In this article we are going to talk about a concept that is very well known to any player, no matter their rating or strength – the zugzwang. The term refers to a situation where one of the players finds himself wanting not to move and rather pass the move to his opponent. The fact that he is forced to move means that his position will become much worse or he will even immediately lose.
The most common part of the game to encounter a position with zuzwang is the endgame. Pawn endgames situations are some of the most well known. For example, the next diagram is probably familiar to every chess player:
Here, the side to move will win the game. For example, if it’s white’s turn to move, he will simply bring his king to f6 and, after 1… Kd4, protecting his pawn, 2. Kf5 wins the game. The solution is similar if in the diagrammed position it is black to move. In this particular case, we are dealing with a reciprocal zugzwang (whoever has to move finds himself in zugzwang).
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Many famous compositions – endgame studies and mate problems are also based on zugzwang. Before moving forward, try to solve the following mate problem:
White to move and mate in 2
The problem was created by Heucker in 1937 and the key consists in putting black in zugzwang. The first move is 1. Kh8! If black moves the knight from c5, 2. Ne6# follows and, in case he moves the one from e7, he will get checkmated on g6.
Even if zugzwang is mostly used in endgames, it can be a feared weapon in the middlegame as well. This is the subject of our article and we are going to show you a couple of very instructive examples where one of the players is facing zugzwang in this stage of the game.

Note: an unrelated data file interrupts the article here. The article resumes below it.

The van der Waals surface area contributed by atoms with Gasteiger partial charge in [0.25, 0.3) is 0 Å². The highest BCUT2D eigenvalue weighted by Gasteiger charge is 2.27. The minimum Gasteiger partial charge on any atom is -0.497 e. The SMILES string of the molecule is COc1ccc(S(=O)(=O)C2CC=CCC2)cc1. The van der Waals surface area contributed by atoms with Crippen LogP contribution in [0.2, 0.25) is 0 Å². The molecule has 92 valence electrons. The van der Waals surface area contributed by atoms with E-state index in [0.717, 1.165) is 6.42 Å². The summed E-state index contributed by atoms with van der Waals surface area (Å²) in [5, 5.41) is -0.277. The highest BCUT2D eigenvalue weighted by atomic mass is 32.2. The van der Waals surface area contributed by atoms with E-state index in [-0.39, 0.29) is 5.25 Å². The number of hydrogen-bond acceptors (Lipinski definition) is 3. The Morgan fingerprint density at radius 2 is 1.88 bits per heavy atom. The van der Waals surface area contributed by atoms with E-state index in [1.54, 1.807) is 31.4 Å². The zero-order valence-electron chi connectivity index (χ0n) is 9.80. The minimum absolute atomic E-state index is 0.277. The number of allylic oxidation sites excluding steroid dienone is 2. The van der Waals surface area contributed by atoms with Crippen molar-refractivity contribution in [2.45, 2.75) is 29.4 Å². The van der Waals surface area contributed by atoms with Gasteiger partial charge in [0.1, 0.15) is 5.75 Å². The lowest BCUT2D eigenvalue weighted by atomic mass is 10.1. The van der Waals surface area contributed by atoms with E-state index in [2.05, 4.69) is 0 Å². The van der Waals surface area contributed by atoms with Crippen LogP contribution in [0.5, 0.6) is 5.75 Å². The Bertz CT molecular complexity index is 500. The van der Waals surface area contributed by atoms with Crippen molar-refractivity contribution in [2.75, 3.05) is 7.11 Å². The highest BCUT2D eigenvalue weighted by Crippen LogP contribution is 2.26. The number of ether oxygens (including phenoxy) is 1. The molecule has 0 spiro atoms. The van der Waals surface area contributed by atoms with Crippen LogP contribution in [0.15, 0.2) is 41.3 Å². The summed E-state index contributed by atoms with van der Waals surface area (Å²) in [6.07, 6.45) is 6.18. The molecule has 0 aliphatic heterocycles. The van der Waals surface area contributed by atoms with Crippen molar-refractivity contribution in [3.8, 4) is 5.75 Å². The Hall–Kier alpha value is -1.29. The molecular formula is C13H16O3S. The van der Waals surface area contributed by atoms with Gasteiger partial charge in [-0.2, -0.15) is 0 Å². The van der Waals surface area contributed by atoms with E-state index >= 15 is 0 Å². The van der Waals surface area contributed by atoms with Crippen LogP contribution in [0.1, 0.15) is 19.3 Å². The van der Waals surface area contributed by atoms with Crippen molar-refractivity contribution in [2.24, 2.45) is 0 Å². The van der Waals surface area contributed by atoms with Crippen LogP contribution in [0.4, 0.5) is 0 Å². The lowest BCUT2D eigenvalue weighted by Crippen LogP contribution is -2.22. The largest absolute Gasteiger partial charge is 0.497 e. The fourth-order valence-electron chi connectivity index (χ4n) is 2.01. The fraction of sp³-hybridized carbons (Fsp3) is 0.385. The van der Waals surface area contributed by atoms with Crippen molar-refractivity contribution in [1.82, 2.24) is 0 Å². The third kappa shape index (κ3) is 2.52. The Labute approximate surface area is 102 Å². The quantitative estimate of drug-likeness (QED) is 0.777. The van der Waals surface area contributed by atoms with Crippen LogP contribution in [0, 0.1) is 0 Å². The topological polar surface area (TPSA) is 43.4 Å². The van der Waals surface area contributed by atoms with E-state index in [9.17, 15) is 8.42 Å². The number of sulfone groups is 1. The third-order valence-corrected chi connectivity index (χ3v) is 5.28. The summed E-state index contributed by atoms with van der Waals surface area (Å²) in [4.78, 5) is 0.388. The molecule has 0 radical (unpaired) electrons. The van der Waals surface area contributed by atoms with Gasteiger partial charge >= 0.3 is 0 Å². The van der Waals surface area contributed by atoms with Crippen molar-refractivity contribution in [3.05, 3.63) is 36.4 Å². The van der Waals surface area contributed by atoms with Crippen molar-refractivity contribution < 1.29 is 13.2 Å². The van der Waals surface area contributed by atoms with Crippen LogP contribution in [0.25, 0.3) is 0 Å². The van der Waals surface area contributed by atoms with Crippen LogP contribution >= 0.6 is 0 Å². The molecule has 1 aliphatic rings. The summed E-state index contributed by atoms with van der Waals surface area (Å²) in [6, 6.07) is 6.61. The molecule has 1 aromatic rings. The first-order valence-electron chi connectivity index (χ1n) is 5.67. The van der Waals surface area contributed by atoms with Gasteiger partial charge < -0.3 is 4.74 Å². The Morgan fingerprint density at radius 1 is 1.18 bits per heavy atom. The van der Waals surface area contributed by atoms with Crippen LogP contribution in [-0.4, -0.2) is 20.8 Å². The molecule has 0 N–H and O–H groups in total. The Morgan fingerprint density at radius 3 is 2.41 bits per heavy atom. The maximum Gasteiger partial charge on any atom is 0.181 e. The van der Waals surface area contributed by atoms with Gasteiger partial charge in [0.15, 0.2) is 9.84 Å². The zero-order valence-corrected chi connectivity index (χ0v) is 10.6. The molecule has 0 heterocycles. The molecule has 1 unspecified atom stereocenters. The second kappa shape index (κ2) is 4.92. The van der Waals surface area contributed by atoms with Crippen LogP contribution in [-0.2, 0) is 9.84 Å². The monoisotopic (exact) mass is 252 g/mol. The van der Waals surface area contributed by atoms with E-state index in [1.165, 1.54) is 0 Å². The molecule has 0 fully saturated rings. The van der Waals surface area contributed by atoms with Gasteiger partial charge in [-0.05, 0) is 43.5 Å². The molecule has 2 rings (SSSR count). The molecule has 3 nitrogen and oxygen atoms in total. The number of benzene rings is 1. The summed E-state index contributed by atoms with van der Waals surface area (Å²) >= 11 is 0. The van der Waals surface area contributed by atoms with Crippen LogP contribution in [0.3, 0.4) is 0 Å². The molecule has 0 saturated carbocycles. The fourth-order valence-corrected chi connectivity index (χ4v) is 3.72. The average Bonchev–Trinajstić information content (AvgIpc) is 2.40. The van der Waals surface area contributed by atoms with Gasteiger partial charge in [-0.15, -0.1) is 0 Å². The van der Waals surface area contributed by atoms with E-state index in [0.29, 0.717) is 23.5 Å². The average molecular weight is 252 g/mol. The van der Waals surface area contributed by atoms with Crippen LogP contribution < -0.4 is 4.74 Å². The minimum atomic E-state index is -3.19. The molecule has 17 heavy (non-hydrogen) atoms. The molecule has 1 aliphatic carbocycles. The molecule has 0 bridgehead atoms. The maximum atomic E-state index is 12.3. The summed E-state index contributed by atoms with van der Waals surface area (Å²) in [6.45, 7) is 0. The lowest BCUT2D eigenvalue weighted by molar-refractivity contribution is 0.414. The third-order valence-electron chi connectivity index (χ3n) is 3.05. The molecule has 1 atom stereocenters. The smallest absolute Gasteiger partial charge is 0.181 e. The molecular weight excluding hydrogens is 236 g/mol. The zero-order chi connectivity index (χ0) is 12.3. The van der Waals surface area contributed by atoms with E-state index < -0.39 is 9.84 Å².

We are going to start with a very famous example, where Nimzowitsch is on the receiving end of a very nice masterpiece by Alekhine. In a French Defense, black got preoccupied about exchanging his bad bishop and abandons the fight for space. White correctly seeks his chance and puts black against the ropes.
It’s very instructive to see how, in a position where black is completely tied up, white gradually improves his position until black finds himself in zugzwang and is forced to resign. Let’s take a look at the final position:
Black to move
It’s black’s turn in the diagrammed position and he simply has no move: the c6 knight is pinned, the e7 knight and the c8 rook are tied up to the defense of the c6 knight, while the c7 rook has no squares. Finally, if he plays 32…Ke8 or 32… Qe8, the c7 rook won’t be protected anymore and white will win a piece by playing 33. b5. An impressive display by the former world champion!
The next game is a very good attacking example where Nimzowitsch, this time playing on the winning side, forces white’s pieces into passivity by pushing his pawns and gaining more space. White found himself in zugzwang after only 25 moves and the final position is almost impossible to believe:
White resigned in this position, as he will lose material: the knight, the g2 bishop and the g1 rook have no squares, the d2 bishop can’t move because the knight will be hanging, the rook on e1 defends against Re2 (trapping the queen) and Kh2 is not possible because of R5f3.
We hope that this article will serve you as an inspiration for your future games and you will successfully use the zuzwang whenever you get the chance.
Note: The endgame is no doubt a very important part of chess. If you want to improve your chess level, you need to have a clear study plan. If you aim for a dramatic improvement at chess you need to work on all of the elements of the game in a systematic way:
- positional play
- attacking skills
- endgame technique
- classical games analysis
- psychological preparation
- and much more
That seems to be like a lot of things, and that is. But no worries, we have made it easy for you. Our comprehensive training course covers it all and much more. Sign up for 21 Day Training right now!